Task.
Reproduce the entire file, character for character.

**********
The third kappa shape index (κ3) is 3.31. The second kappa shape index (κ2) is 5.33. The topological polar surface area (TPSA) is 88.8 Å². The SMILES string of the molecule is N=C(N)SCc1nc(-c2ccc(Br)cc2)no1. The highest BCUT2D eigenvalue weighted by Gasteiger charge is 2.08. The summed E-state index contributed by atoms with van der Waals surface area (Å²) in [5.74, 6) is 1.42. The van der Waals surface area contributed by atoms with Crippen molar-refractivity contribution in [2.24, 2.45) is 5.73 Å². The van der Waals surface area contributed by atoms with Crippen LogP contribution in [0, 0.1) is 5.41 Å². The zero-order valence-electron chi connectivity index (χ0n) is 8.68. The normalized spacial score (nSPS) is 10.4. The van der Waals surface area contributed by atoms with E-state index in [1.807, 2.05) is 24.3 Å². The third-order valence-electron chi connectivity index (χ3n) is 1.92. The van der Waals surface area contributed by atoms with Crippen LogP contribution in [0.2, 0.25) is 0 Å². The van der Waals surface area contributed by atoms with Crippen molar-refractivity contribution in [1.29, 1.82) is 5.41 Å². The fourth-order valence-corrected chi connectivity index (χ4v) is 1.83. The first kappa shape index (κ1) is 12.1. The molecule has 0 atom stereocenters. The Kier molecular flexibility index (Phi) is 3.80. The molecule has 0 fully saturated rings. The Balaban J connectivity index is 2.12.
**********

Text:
The third kappa shape index (κ3) is 3.31. The second kappa shape index (κ2) is 5.33. The topological polar surface area (TPSA) is 88.8 Å². The SMILES string of the molecule is N=C(N)SCc1nc(-c2ccc(Br)cc2)no1. The highest BCUT2D eigenvalue weighted by Gasteiger charge is 2.08. The summed E-state index contributed by atoms with van der Waals surface area (Å²) in [5.74, 6) is 1.42. The van der Waals surface area contributed by atoms with Crippen molar-refractivity contribution in [2.24, 2.45) is 5.73 Å². The van der Waals surface area contributed by atoms with Crippen LogP contribution in [0, 0.1) is 5.41 Å². The zero-order valence-electron chi connectivity index (χ0n) is 8.68. The normalized spacial score (nSPS) is 10.4. The van der Waals surface area contributed by atoms with E-state index in [1.807, 2.05) is 24.3 Å². The third-order valence-electron chi connectivity index (χ3n) is 1.92. The van der Waals surface area contributed by atoms with Crippen LogP contribution in [0.2, 0.25) is 0 Å². The van der Waals surface area contributed by atoms with Crippen molar-refractivity contribution in [1.29, 1.82) is 5.41 Å². The fourth-order valence-corrected chi connectivity index (χ4v) is 1.83. The first kappa shape index (κ1) is 12.1. The molecule has 0 atom stereocenters. The Kier molecular flexibility index (Phi) is 3.80. The molecule has 0 fully saturated rings. The Balaban J connectivity index is 2.12.